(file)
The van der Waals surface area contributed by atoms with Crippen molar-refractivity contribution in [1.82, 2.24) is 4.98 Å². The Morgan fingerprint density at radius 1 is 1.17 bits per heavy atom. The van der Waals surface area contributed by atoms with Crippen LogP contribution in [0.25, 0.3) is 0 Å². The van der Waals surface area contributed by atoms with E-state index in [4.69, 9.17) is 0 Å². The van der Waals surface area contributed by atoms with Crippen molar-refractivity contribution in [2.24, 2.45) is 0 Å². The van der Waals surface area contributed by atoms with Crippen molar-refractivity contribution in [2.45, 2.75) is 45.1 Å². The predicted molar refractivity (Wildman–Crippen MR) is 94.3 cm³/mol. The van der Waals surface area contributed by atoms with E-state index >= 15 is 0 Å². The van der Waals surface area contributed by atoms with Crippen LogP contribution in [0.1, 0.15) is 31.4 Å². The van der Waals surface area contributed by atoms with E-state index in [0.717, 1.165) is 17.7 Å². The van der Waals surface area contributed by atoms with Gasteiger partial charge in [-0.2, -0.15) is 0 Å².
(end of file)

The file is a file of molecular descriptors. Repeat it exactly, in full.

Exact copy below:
The van der Waals surface area contributed by atoms with Crippen molar-refractivity contribution in [1.82, 2.24) is 4.98 Å². The Morgan fingerprint density at radius 1 is 1.17 bits per heavy atom. The van der Waals surface area contributed by atoms with Crippen LogP contribution in [0.25, 0.3) is 0 Å². The van der Waals surface area contributed by atoms with E-state index in [4.69, 9.17) is 0 Å². The van der Waals surface area contributed by atoms with Crippen molar-refractivity contribution in [2.24, 2.45) is 0 Å². The van der Waals surface area contributed by atoms with Crippen molar-refractivity contribution in [2.45, 2.75) is 45.1 Å². The predicted molar refractivity (Wildman–Crippen MR) is 94.3 cm³/mol. The van der Waals surface area contributed by atoms with E-state index >= 15 is 0 Å². The van der Waals surface area contributed by atoms with Crippen LogP contribution in [0.1, 0.15) is 31.4 Å². The van der Waals surface area contributed by atoms with E-state index in [0.717, 1.165) is 17.7 Å². The van der Waals surface area contributed by atoms with Gasteiger partial charge in [-0.2, -0.15) is 0 Å².